By Beth Woroniuk
On July 1st, we marked the 100th anniversary of the Battle of the Somme. The tragic slaughter of hundreds of thousands of young men echoes through the century. I am Canadian because of my Scottish grandmother who turned 19 the year World War I ended. She looked around and saw that 'there were no young men left.' So she made a new life in western Canada.
Fast forward 100 years. Armed conflict has changed. The line between combatants and civilians is blurred. Today suicide bombers attack airports and cafes. Armed groups abduct young schoolgirls. Sexual violence is an all too common military tactic. Population displacements are at an all-time high. Casualties in countries like Syria continue to mount, where some estimates put the death toll at just under half a million people.
War has changed: our approaches to building peace must also change. Understanding the gender dimensions of armed conflict, security and building peace is crucial for the International Assistance Review.
Women's empowerment and gender equality are strongly linked to peaceful and stable societies.
The evidence is clear. Women's empowerment and gender equality are strongly linked to peaceful and stable societies. When they can set their own agendas, women's organizations have been successful at moderating violent extremism. Peace agreements are more likely to be reached and to stick when there is meaningful participation from women's movements. Women's organizations mobilize across ethnic, political and religious divides, building bridges for peace. The argument is not that all women are peaceful. But there is clear proof that women's organizations and movements have been and can be powerful tools in building sustainable peace.
Yet there is resistance from the security sector in general and from pockets within the Department of Global Affairs in particular. Policy frameworks and analysis are generally silent on gender dimensions. The critical importance of bringing women into peace-building in a transformative way is still not part of the worldview of the majority working in this area. All too often "women, peace and security" investments are perceived as luxuries or marginal after-thoughts.
We have heard from Global Affairs Canada officials that applying a feminist lens to our international development program involves "bringing women and girls into the heart of what we do." Nowhere is this more relevant than development assistance that aims to contribute to peace and security.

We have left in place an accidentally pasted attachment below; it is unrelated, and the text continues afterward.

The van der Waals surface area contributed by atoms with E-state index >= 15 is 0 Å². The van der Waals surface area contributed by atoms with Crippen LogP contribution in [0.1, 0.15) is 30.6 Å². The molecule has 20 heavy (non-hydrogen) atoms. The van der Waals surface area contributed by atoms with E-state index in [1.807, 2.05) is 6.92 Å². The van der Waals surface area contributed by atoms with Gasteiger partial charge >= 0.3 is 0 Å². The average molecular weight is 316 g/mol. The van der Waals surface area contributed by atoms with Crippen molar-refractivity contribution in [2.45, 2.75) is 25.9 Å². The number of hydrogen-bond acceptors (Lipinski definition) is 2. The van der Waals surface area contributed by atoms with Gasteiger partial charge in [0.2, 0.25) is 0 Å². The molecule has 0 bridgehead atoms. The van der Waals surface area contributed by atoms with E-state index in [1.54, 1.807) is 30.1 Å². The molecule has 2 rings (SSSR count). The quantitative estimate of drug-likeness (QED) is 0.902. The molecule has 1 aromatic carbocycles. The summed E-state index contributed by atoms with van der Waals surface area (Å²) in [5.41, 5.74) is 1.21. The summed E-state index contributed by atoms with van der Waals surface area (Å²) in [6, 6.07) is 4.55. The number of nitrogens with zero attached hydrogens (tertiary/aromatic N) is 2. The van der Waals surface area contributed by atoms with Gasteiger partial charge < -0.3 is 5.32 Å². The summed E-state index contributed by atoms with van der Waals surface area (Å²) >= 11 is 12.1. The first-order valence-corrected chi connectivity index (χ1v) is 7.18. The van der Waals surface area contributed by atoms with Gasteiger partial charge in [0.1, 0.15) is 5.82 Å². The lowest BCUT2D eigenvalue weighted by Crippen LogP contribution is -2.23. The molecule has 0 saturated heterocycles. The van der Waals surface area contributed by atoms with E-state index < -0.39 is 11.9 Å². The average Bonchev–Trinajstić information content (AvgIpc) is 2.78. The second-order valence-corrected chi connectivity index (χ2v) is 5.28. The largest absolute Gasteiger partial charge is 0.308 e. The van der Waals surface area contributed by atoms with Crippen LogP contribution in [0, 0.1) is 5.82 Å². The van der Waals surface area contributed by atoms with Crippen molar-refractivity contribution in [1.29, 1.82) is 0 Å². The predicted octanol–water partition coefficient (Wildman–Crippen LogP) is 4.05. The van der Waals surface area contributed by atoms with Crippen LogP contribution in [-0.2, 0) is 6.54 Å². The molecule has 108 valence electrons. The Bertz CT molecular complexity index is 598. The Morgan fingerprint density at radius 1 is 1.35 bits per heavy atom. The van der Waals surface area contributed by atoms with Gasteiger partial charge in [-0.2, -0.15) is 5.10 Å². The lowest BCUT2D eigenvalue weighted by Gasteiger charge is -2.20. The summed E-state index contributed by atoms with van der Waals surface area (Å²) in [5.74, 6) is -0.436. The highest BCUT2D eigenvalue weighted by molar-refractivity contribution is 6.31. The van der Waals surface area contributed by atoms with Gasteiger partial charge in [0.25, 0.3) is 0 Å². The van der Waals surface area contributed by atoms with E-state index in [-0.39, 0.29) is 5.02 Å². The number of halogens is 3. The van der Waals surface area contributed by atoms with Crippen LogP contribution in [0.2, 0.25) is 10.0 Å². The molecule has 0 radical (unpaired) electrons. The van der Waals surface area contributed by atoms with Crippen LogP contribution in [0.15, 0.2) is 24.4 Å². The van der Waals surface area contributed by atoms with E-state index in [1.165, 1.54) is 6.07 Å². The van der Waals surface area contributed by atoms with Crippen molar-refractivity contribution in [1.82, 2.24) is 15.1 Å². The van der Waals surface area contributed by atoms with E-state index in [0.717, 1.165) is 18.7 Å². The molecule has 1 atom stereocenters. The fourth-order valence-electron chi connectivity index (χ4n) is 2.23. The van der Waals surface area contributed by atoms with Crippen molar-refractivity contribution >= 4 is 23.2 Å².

Putting Canada's stated support for women, peace and security objectives into practice will require more than rhetorical statements. It involves strengthening our analysis of how gender inequalities and roles contribute to armed conflict and how addressing these issues actually helps drive peace. It includes strengthening analytical capacity - inside the department and in Canadian civil society. It includes mobilizing political capital to bring these issues into the mainstream of policy formulation, mediation, negotiations and diplomacy. And it involves making smart financial investments: supporting women's meaningful participation in peace processes and decision making, responding to and preventing conflict-related sexual violence, and ensuring women benefit from post-conflict economic recovery initiatives. Will we back our claims to support women as agents of change with significant, predictable and long-term funding?
A crucial dimension is support for local or grassroots women's rights organizations and women peacebuilders. These organizations are doing brave frontline work, yet they are often neglected by the international community. During recent hearings of the House of Commons Standing Committee on Foreign Affairs and International Development, civil society organizations were unanimous in urging the Government to listen to and fund women's grassroots organizations, women's human rights defenders and women's peace organizations.
Yet early signs are disappointing. In the new programs announced during Minister Bibeau's recent trip to Colombia, there was no funding for women's rights organizations, no direct funding for women peacebuilders and no specific initiatives to address 'women, peace and security` issues such as conflict-related sexual violence. Women's organizations played a fundamental role in bringing the Colombian peace process to where it is now. Canadian support to the women's movement during this delicate period would have been a powerful signal.
If women and girls truly are a "key piece of the peace and development puzzle" as Minister Bibeau wrote recently in the Globe and Mail, then we must fund their organizations, defend their rights and support their activism.
This blog was first published on July 13 in the Hill Times
Beth Woroniuk is Coordinator of the Women, Peace and Security Network - Canada.
The views expressed are those of the author, and do not necessarily reflect the views of CCIC, the WPSN-C or their members.
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